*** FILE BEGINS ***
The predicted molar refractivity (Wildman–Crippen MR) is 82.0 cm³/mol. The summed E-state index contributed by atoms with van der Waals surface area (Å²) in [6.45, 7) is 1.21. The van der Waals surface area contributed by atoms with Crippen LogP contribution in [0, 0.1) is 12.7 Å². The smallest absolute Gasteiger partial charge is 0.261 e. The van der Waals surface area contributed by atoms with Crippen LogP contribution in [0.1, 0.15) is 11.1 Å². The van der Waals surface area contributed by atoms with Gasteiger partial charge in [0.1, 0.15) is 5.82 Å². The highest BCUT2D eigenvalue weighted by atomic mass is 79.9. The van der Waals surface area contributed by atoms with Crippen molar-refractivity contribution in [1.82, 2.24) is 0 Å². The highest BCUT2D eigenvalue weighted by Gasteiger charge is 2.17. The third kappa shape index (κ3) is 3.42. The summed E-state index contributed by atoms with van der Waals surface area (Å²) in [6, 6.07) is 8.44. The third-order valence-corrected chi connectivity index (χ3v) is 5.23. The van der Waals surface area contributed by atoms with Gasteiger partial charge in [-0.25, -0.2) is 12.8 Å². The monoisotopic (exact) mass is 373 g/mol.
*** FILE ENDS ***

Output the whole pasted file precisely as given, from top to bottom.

The predicted molar refractivity (Wildman–Crippen MR) is 82.0 cm³/mol. The summed E-state index contributed by atoms with van der Waals surface area (Å²) in [6.45, 7) is 1.21. The van der Waals surface area contributed by atoms with Crippen LogP contribution in [0, 0.1) is 12.7 Å². The smallest absolute Gasteiger partial charge is 0.261 e. The van der Waals surface area contributed by atoms with Crippen LogP contribution in [0.1, 0.15) is 11.1 Å². The van der Waals surface area contributed by atoms with Gasteiger partial charge in [0.1, 0.15) is 5.82 Å². The highest BCUT2D eigenvalue weighted by atomic mass is 79.9. The van der Waals surface area contributed by atoms with Crippen molar-refractivity contribution in [1.82, 2.24) is 0 Å². The highest BCUT2D eigenvalue weighted by Gasteiger charge is 2.17. The third kappa shape index (κ3) is 3.42. The summed E-state index contributed by atoms with van der Waals surface area (Å²) in [6, 6.07) is 8.44. The third-order valence-corrected chi connectivity index (χ3v) is 5.23. The van der Waals surface area contributed by atoms with Gasteiger partial charge in [-0.25, -0.2) is 12.8 Å². The monoisotopic (exact) mass is 373 g/mol.